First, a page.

The number of Registered Nurses (RNs) working in Florida increased from 165,000 (in 2010-11) to 178,000 (in 2012-13), working Advanced Practice Nurses (APNs) increased by 2,000 people to 14,706, and the number of working Licensed Practical Nurses (LPNs) held steady at about 50,500, according to the Center’s reports on the supply of nurses in Florida. The Center publishes reports on the supply of LPNs, RNs, and APNs every two years. When nurses renew their licenses online, they can participate in the optional Nurse Workforce Survey, and about 87% of nurses do complete the survey. The Center analyzes this data to get an accurate picture of Florida’s nurse supply – including the number, demographics, education, employment status and specialization of nurses.
Of imminent concern is the aging nurse population. 45% of Florida’s RNs are age 51 or older, and 16% of working RNs are age 61 or older. “Within the next 5-10 years, Florida’s aging nurse workforce will begin to retire. Their retirement will result in the loss of highly skilled nurses who contribute years of organizational and experiential knowledge,” said Mary Lou Brunell, RN, MSN, Executive Director of the Florida Center for Nursing. “The nursing profession must continue to encourage young people to enter the field. But it is critical that we also promote incumbent worker education and training, in order to meet employer needs for experienced and knowledgeable nurses.”
Advanced Practice Nurses provide primary care and augment the state’s supply of primary care providers, which helps to meet the demand associated with the Affordable Care Act. The societal factors of an aging population needing more care, and increased access to healthcare for the general population, will continue to increase Floridians’ demand for healthcare. Consequently, the APNs’ role as primary healthcare providers will continue to grow as their workforce size diminishes from an anticipated large number of retirements in 5-10 years. “Academic programs should evaluate their projected growth in assuring the number of APNs needed to meet the anticipated demand of consumers,” said Ms. Brunell. “In addition, employers should engage in activities to extend the work life of the current aging RN and APN workforce, which may slow the retirement wave.”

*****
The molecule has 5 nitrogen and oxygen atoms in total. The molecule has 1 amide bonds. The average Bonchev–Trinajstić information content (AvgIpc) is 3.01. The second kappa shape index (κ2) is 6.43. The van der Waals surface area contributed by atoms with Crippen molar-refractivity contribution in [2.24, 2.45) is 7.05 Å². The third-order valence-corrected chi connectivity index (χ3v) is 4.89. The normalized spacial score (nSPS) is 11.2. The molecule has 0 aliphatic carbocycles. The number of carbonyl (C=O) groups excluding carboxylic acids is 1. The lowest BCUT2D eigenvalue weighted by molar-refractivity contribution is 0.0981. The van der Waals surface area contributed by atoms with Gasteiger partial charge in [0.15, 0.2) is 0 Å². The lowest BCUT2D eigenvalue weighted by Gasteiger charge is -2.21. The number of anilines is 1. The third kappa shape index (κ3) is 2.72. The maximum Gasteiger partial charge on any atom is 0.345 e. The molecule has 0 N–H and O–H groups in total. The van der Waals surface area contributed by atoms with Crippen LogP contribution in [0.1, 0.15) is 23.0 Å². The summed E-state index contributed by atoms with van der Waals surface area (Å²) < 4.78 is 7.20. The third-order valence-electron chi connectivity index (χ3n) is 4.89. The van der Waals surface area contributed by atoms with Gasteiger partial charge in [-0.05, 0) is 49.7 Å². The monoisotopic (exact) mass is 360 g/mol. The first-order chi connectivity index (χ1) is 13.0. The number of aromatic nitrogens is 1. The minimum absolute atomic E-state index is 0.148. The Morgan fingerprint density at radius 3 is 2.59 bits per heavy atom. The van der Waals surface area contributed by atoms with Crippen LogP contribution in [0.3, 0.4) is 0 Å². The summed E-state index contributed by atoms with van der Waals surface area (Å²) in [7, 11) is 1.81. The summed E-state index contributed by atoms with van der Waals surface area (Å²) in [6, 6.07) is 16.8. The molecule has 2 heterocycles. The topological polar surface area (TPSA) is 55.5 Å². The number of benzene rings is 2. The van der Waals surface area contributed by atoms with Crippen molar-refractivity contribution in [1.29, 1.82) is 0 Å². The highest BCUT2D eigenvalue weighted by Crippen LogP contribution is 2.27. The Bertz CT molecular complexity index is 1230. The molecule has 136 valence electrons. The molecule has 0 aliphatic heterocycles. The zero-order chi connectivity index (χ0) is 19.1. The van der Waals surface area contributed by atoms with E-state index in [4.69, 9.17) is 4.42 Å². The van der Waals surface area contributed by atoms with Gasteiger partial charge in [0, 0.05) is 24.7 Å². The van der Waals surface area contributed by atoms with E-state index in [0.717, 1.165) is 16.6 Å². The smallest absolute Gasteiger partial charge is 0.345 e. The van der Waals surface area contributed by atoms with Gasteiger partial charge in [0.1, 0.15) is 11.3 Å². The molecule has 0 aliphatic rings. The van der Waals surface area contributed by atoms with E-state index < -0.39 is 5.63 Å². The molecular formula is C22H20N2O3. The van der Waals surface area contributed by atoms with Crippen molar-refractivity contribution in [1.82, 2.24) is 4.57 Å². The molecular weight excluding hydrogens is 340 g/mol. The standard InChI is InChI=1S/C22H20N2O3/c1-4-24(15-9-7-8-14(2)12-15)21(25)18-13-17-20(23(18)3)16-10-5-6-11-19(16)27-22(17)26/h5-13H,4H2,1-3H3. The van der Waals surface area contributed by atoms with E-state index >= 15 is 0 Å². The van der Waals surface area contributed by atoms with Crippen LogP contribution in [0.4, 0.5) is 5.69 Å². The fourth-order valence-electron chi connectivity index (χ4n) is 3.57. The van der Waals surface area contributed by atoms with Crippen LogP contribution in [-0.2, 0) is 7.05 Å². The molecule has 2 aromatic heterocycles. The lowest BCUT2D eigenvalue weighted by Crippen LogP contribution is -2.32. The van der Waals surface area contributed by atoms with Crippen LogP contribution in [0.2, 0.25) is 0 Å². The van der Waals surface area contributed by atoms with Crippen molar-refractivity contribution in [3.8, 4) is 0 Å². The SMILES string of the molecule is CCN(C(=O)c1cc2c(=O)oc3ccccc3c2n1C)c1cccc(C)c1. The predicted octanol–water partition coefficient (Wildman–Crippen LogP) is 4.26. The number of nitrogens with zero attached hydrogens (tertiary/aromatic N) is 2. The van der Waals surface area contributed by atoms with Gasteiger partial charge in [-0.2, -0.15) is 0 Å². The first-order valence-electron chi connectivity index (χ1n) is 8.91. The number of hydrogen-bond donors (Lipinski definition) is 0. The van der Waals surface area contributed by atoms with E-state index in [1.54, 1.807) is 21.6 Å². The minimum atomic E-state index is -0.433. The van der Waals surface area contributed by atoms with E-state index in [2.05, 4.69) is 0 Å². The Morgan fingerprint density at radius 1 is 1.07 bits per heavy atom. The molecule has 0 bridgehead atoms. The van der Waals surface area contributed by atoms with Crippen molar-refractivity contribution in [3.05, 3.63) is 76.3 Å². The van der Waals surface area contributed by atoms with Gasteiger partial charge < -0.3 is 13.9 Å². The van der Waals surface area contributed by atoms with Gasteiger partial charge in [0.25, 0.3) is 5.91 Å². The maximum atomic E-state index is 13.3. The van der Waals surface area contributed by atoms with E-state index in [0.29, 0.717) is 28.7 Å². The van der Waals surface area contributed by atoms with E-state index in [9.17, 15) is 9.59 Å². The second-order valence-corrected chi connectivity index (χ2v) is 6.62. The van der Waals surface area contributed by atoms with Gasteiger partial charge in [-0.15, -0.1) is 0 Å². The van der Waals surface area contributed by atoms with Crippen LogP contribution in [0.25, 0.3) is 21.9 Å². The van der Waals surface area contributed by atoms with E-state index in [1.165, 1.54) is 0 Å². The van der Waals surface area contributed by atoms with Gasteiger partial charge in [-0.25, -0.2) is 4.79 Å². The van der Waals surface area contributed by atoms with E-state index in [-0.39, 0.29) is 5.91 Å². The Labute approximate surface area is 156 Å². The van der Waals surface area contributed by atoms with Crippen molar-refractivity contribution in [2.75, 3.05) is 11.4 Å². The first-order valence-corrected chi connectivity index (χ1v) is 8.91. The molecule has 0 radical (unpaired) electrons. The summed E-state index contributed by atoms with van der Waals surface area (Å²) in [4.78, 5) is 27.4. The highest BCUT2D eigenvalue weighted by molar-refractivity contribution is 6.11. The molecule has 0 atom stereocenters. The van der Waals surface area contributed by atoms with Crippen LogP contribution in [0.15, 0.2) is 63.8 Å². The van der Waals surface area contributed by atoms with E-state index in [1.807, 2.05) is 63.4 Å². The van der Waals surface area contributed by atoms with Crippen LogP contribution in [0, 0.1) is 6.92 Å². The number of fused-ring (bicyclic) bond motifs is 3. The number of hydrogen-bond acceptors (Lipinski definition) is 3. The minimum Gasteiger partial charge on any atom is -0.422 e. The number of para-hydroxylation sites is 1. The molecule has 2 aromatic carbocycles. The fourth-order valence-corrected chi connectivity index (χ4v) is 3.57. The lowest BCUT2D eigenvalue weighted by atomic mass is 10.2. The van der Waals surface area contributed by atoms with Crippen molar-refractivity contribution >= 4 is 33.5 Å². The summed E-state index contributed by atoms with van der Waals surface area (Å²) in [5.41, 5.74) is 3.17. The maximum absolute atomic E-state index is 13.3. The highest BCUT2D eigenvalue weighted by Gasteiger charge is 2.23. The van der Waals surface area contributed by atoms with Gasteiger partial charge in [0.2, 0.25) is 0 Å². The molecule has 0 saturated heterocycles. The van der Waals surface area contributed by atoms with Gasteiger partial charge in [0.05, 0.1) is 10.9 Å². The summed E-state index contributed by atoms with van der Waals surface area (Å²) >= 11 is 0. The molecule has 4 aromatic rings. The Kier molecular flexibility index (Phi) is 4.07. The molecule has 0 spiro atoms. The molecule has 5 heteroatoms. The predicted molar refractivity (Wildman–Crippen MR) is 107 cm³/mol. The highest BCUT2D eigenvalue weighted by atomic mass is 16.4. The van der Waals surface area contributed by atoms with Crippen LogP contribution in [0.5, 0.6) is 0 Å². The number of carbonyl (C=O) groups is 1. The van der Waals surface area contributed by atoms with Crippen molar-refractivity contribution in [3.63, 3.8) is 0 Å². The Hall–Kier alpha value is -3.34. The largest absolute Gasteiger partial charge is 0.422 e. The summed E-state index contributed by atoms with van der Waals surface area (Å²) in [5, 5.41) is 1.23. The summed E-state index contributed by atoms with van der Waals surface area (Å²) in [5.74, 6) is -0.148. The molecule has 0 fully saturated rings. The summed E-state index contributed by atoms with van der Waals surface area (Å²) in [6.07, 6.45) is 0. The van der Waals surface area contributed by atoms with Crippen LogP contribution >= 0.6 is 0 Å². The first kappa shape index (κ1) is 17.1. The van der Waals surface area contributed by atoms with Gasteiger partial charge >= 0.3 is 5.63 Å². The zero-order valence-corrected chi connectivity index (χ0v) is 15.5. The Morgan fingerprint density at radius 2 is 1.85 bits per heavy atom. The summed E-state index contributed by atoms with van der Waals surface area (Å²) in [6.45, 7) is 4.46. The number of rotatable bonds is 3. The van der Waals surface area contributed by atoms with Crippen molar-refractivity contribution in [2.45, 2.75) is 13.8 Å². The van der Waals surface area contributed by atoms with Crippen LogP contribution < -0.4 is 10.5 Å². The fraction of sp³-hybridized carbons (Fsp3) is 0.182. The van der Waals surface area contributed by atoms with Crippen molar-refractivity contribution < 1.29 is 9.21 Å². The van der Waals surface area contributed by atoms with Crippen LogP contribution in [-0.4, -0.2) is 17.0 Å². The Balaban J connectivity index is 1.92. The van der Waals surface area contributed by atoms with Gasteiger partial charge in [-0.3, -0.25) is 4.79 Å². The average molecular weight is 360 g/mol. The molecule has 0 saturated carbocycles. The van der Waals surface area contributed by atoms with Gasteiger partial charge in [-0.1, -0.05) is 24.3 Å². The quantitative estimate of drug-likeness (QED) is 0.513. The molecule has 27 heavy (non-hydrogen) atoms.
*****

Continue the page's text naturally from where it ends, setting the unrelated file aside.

LPN employment is concentrated in the gerontology field, as 41% of LPNs work in long-term care settings and 17% work in home health. The skills needed in these fields are becoming increasingly technical, as the patients have increased acuity requiring specialized care and an increased length of stay in these settings. “Academic programs and industry should collaborate to ensure the LPN curriculum content is appropriate to meet the industry needs, and to ensure that students are trained in the appropriate technical skills to meet the needs of the patients,” said Ms. Brunell.
For more information on the Florida Center for Nursing, and to view a full copy of the reports, please visit www.FLCenterforNursing.org.
The Florida Center for Nursing is the definitive source for information, research, and strategies addressing the dynamic nurse workforce needs in Florida.